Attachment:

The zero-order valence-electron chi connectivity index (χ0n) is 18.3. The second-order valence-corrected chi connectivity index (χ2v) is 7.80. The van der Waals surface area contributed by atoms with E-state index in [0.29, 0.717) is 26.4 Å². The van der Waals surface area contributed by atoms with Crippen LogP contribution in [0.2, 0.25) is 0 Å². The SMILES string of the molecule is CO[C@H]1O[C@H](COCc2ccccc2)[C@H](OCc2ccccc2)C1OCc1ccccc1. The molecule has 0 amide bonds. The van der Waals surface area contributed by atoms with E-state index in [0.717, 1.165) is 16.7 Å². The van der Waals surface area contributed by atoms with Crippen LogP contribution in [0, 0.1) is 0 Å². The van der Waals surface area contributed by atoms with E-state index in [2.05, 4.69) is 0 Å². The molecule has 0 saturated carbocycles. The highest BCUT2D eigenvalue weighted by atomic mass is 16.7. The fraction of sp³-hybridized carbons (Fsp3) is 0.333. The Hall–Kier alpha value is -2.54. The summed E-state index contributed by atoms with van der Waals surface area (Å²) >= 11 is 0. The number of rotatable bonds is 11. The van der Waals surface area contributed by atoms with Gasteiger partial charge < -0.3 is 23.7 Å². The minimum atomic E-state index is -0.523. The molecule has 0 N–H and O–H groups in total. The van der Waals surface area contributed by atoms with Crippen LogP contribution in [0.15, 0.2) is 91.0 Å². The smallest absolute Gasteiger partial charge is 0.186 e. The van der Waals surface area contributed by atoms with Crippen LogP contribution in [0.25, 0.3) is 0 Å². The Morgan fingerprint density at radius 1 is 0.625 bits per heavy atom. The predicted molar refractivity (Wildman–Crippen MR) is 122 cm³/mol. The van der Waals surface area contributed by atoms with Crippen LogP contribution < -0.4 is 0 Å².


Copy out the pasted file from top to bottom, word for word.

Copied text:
The zero-order valence-electron chi connectivity index (χ0n) is 18.3. The second-order valence-corrected chi connectivity index (χ2v) is 7.80. The van der Waals surface area contributed by atoms with E-state index in [0.29, 0.717) is 26.4 Å². The van der Waals surface area contributed by atoms with Crippen LogP contribution in [0.2, 0.25) is 0 Å². The SMILES string of the molecule is CO[C@H]1O[C@H](COCc2ccccc2)[C@H](OCc2ccccc2)C1OCc1ccccc1. The molecule has 0 amide bonds. The van der Waals surface area contributed by atoms with E-state index in [0.717, 1.165) is 16.7 Å². The van der Waals surface area contributed by atoms with Crippen LogP contribution in [0, 0.1) is 0 Å². The van der Waals surface area contributed by atoms with E-state index in [2.05, 4.69) is 0 Å². The molecule has 0 saturated carbocycles. The highest BCUT2D eigenvalue weighted by atomic mass is 16.7. The fraction of sp³-hybridized carbons (Fsp3) is 0.333. The Hall–Kier alpha value is -2.54. The summed E-state index contributed by atoms with van der Waals surface area (Å²) >= 11 is 0. The number of rotatable bonds is 11. The van der Waals surface area contributed by atoms with Gasteiger partial charge < -0.3 is 23.7 Å². The minimum atomic E-state index is -0.523. The molecule has 0 N–H and O–H groups in total. The van der Waals surface area contributed by atoms with Crippen LogP contribution in [0.15, 0.2) is 91.0 Å². The smallest absolute Gasteiger partial charge is 0.186 e. The van der Waals surface area contributed by atoms with Crippen LogP contribution in [0.25, 0.3) is 0 Å². The Morgan fingerprint density at radius 1 is 0.625 bits per heavy atom. The predicted molar refractivity (Wildman–Crippen MR) is 122 cm³/mol. The van der Waals surface area contributed by atoms with Crippen LogP contribution < -0.4 is 0 Å².